Two emerging capabilities helped define and drive the MAR objectives for more uniform and scientifically-based forecast products: Managing, disseminating, and interpreting this expanding volume of information content required changes in many areas. The downscaling of numerical prediction results to specific guidance information that forecasters could utilize for their specific location was another important development. Before the deployment in the late s and early s of the Automation of Field Operations and Services AFOS , a computer-based forecaster workstation technology, the communication infrastructure of the NWS consisted of teletypewriter and facsimile circuits.

The communications system was vulnerable to failure, especially in severe weather conditions high winds, ice storms, etc. Major advances in meteorological instrumentation and measurement techniques were providing new data and information, contributing to improved weather forecasting and warning. The software was later rewritten to become the modern, modular, open architecture it is today that can accommodate upgrades and improvements such as AWIPS-II, presently being staged for operational deployment.


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The WSFOs prepared general forecasts for their assigned region of responsibility and provided severe weather warnings for their immediate local area covered by the station radar. They also recorded local observations and often had upper-air radiosonde observing responsibility. Some WSOs had local weather radars and had local responsibility for issuing severe weather warnings. All WSOs had surface observing responsibility and some performed upper-air observations.

Some WSOs were open only part time. It is difficult to obtain comprehensive data regarding the skill level, or performance metrics, of the NWS general weather forecasting prior to and during the MAR. Forecast verification data is collected centrally, and is made available to NOAA employees, and to other government employees and researchers on a case-by-case basis.

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However, some data are available for tornado and flash flood warnings see Figure 4. For example, in the late s, about 40 percent of tornado occurrences were detected, with an average warning lead time of five minutes and a false alarm rate of about 80 percent. There was a similar detection rate of about 40 percent for flash floods, with a warning lead time of near 10 minutes, and a false alarm ratio of about 60 percent.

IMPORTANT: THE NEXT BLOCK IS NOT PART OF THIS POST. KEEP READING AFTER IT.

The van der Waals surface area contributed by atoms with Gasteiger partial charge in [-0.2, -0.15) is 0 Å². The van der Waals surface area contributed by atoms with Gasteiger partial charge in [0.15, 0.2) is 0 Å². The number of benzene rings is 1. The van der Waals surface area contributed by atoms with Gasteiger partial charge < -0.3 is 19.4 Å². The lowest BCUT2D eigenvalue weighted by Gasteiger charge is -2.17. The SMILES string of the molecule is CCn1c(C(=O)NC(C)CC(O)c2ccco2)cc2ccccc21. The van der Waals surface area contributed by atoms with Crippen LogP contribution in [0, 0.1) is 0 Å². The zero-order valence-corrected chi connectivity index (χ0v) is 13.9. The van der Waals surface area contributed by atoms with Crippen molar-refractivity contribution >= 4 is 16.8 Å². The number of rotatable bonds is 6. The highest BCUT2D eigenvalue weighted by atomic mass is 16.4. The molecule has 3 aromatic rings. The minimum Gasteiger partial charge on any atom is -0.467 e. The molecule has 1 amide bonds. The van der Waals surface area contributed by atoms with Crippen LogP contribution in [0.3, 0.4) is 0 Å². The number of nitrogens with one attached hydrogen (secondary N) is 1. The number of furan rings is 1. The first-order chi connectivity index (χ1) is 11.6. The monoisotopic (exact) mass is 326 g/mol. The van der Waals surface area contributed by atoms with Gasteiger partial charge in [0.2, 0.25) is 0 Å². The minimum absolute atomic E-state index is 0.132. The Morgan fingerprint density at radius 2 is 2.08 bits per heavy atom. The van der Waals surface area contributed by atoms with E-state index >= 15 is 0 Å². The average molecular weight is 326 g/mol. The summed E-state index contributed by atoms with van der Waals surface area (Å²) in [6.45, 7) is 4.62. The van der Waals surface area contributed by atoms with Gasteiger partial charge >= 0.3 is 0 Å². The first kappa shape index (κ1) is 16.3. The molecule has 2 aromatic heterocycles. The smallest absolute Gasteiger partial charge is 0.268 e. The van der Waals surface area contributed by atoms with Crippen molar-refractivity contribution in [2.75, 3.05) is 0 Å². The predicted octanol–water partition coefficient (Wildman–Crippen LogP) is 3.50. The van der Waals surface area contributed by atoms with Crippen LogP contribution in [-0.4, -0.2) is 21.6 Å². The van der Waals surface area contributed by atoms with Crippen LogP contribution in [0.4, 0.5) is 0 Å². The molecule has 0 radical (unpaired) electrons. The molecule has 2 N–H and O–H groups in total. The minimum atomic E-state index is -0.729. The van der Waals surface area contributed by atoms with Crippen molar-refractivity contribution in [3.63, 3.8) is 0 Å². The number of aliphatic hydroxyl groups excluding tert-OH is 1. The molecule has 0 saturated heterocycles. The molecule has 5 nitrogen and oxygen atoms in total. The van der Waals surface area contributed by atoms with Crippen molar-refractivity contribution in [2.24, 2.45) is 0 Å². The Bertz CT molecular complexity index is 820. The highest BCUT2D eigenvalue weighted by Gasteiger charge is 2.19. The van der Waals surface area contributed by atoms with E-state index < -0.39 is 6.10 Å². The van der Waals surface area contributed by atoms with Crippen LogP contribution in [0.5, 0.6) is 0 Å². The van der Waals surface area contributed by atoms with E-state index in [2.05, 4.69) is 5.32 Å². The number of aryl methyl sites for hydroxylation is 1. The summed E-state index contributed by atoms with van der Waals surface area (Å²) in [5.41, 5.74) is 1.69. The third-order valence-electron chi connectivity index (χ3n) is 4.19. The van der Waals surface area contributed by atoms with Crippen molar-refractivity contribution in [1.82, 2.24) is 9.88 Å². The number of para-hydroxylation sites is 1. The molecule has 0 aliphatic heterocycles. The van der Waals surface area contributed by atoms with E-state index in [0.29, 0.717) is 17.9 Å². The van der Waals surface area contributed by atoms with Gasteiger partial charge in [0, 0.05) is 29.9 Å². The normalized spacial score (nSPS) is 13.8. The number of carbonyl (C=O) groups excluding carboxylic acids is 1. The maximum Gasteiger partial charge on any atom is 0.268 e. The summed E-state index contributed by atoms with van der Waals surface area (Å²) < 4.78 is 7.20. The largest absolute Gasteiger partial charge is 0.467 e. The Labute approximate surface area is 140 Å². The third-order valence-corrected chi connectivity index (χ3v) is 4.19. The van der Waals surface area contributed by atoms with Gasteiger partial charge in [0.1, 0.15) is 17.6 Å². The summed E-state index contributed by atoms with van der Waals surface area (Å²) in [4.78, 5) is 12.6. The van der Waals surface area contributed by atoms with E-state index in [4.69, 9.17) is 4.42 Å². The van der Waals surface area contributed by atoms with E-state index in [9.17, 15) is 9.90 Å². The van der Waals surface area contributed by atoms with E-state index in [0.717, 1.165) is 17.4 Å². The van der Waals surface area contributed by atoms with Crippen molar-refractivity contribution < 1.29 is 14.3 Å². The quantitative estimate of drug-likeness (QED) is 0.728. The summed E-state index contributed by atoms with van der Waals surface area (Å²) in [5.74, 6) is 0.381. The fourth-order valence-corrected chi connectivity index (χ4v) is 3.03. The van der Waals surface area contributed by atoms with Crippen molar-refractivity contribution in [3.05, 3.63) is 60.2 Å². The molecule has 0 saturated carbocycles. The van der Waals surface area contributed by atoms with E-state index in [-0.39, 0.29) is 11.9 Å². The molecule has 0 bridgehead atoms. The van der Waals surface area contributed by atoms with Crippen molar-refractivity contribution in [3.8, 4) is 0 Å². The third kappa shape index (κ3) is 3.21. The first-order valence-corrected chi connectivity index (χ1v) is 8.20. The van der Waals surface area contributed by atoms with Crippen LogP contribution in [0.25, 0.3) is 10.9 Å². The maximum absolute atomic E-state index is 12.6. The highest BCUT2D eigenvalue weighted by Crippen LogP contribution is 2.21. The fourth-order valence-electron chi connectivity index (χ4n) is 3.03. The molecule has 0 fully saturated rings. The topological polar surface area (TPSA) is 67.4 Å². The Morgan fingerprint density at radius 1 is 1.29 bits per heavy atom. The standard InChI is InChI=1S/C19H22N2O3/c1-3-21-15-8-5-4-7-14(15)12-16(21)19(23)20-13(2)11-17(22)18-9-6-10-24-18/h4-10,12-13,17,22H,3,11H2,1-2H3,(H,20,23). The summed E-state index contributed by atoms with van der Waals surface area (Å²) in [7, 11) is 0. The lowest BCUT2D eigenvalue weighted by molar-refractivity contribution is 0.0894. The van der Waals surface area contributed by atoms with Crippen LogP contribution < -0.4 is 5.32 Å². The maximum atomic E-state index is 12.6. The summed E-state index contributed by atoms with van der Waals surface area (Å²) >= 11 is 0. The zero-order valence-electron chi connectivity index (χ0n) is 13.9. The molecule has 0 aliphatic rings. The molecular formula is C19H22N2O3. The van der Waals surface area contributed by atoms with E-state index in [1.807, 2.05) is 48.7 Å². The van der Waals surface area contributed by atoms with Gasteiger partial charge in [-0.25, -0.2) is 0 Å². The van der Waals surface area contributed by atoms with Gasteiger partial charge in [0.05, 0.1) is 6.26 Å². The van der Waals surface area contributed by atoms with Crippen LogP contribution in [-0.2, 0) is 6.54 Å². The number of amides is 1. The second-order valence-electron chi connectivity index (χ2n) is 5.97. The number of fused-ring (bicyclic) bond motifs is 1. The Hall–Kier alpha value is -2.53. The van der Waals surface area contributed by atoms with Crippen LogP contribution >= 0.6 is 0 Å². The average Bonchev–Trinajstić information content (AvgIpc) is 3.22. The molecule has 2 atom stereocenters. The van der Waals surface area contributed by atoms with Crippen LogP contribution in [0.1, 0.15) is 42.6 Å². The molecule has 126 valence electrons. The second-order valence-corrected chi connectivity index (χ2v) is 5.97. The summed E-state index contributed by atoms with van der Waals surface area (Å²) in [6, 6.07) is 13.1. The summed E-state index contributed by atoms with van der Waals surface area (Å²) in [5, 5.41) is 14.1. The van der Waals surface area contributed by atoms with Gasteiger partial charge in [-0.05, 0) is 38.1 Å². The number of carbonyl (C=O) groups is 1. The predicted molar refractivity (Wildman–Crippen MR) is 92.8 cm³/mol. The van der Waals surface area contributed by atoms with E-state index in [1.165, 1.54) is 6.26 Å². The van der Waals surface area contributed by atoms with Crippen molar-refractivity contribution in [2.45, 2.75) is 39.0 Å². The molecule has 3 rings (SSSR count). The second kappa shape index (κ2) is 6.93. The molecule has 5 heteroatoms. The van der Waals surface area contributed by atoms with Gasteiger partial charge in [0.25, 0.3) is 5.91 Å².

It would describe the critical new technology components as well as the associated staff and operational changes necessary to fulfill the objectives of weather and flood forecasting and warning service improvements. The modernization and associated restructuring of NWS shall assure that the major advances which have been made in our ability to observe and understand the atmosphere are applied to the practical problems of providing weather and hydrologic services to the Nation NWS, The Strategic Plan emphasized that the MAR would be dependent on the development and implementation of several major technologies including.

Along with numerical weather prediction model improvements, this improved national guidance for forecasts and warnings; and. The system allowed communication between each weather forecast office and distribution of centrally collected data and centrally produced analysis and guidance products, as well as satellite data and imagery NWS, In Public Law , Congress also requested that one year after submission of the Strategic Plan , the NWS prepare and submit an initial implementation plan with annual revisions.

The NIP planned a transition to the modernized NWS that would be driven by service requirements and accomplished in two distinct stages. The staging would provide a stabilization period to allow field offices to adjust to, and gain familiarity with, the new Doppler radar system and data, and high resolution surface observation data NWS, Stage 1 would be characterized by an improvement in severe weather detection capability. Stage 2 would be characterized by operation of a reliable predictive warning program.